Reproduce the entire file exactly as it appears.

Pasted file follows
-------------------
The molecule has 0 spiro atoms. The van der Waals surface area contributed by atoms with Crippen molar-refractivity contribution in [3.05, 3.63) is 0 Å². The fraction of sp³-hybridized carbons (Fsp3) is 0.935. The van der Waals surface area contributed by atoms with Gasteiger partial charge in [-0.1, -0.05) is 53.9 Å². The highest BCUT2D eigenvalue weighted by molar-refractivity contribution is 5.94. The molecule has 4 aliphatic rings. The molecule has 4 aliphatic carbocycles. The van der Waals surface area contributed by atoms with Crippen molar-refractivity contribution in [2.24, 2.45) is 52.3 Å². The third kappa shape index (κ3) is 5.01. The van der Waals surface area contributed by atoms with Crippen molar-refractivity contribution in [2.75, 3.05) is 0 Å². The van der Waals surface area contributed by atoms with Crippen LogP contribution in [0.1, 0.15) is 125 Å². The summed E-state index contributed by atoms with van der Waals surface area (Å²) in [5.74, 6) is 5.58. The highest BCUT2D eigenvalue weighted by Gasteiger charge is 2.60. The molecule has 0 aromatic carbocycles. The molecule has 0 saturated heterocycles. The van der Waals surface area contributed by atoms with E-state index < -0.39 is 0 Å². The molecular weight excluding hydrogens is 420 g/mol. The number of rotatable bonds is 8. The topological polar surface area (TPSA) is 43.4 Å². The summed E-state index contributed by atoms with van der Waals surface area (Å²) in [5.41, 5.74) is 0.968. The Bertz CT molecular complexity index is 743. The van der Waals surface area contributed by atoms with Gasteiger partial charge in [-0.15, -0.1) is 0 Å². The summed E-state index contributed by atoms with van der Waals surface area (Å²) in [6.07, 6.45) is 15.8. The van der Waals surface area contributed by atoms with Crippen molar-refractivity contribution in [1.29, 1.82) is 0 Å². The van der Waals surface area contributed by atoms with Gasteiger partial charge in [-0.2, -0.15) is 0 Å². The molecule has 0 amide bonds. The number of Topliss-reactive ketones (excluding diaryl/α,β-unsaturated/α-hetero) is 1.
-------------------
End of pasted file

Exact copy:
The molecule has 0 spiro atoms. The van der Waals surface area contributed by atoms with Crippen molar-refractivity contribution in [3.05, 3.63) is 0 Å². The fraction of sp³-hybridized carbons (Fsp3) is 0.935. The van der Waals surface area contributed by atoms with Gasteiger partial charge in [-0.1, -0.05) is 53.9 Å². The highest BCUT2D eigenvalue weighted by molar-refractivity contribution is 5.94. The molecule has 4 aliphatic rings. The molecule has 4 aliphatic carbocycles. The van der Waals surface area contributed by atoms with Crippen molar-refractivity contribution in [2.24, 2.45) is 52.3 Å². The third kappa shape index (κ3) is 5.01. The van der Waals surface area contributed by atoms with Crippen molar-refractivity contribution in [2.75, 3.05) is 0 Å². The van der Waals surface area contributed by atoms with Crippen LogP contribution in [0.1, 0.15) is 125 Å². The summed E-state index contributed by atoms with van der Waals surface area (Å²) in [5.74, 6) is 5.58. The highest BCUT2D eigenvalue weighted by Gasteiger charge is 2.60. The molecule has 0 aromatic carbocycles. The molecule has 0 saturated heterocycles. The van der Waals surface area contributed by atoms with E-state index < -0.39 is 0 Å². The molecular weight excluding hydrogens is 420 g/mol. The number of rotatable bonds is 8. The topological polar surface area (TPSA) is 43.4 Å². The summed E-state index contributed by atoms with van der Waals surface area (Å²) in [5.41, 5.74) is 0.968. The Bertz CT molecular complexity index is 743. The van der Waals surface area contributed by atoms with Gasteiger partial charge in [-0.15, -0.1) is 0 Å². The summed E-state index contributed by atoms with van der Waals surface area (Å²) in [6.07, 6.45) is 15.8. The van der Waals surface area contributed by atoms with Crippen molar-refractivity contribution in [1.29, 1.82) is 0 Å². The van der Waals surface area contributed by atoms with Gasteiger partial charge in [-0.2, -0.15) is 0 Å². The molecule has 0 amide bonds. The number of Topliss-reactive ketones (excluding diaryl/α,β-unsaturated/α-hetero) is 1.